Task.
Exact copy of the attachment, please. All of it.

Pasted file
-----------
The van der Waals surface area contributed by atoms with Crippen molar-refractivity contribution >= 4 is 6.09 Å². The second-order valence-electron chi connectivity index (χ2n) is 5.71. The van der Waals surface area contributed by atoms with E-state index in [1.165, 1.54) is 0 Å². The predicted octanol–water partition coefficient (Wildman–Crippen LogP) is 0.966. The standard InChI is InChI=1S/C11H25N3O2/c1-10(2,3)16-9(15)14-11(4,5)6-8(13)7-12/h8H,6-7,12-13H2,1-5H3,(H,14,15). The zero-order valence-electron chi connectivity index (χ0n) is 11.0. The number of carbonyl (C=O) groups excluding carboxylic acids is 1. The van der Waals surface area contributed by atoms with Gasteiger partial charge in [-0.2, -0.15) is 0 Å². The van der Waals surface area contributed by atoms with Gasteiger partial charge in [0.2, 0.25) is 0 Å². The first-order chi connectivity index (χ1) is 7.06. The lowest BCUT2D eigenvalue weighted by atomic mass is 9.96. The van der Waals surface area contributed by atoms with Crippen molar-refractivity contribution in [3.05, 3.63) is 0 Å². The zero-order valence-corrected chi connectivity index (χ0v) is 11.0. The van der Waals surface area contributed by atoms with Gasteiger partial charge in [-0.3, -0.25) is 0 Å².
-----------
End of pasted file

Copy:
The van der Waals surface area contributed by atoms with Crippen molar-refractivity contribution >= 4 is 6.09 Å². The second-order valence-electron chi connectivity index (χ2n) is 5.71. The van der Waals surface area contributed by atoms with E-state index in [1.165, 1.54) is 0 Å². The predicted octanol–water partition coefficient (Wildman–Crippen LogP) is 0.966. The standard InChI is InChI=1S/C11H25N3O2/c1-10(2,3)16-9(15)14-11(4,5)6-8(13)7-12/h8H,6-7,12-13H2,1-5H3,(H,14,15). The zero-order valence-electron chi connectivity index (χ0n) is 11.0. The number of carbonyl (C=O) groups excluding carboxylic acids is 1. The van der Waals surface area contributed by atoms with Gasteiger partial charge in [-0.2, -0.15) is 0 Å². The van der Waals surface area contributed by atoms with Gasteiger partial charge in [0.2, 0.25) is 0 Å². The first-order chi connectivity index (χ1) is 7.06. The lowest BCUT2D eigenvalue weighted by atomic mass is 9.96. The van der Waals surface area contributed by atoms with Crippen molar-refractivity contribution in [3.05, 3.63) is 0 Å². The zero-order valence-corrected chi connectivity index (χ0v) is 11.0. The van der Waals surface area contributed by atoms with Gasteiger partial charge in [-0.3, -0.25) is 0 Å².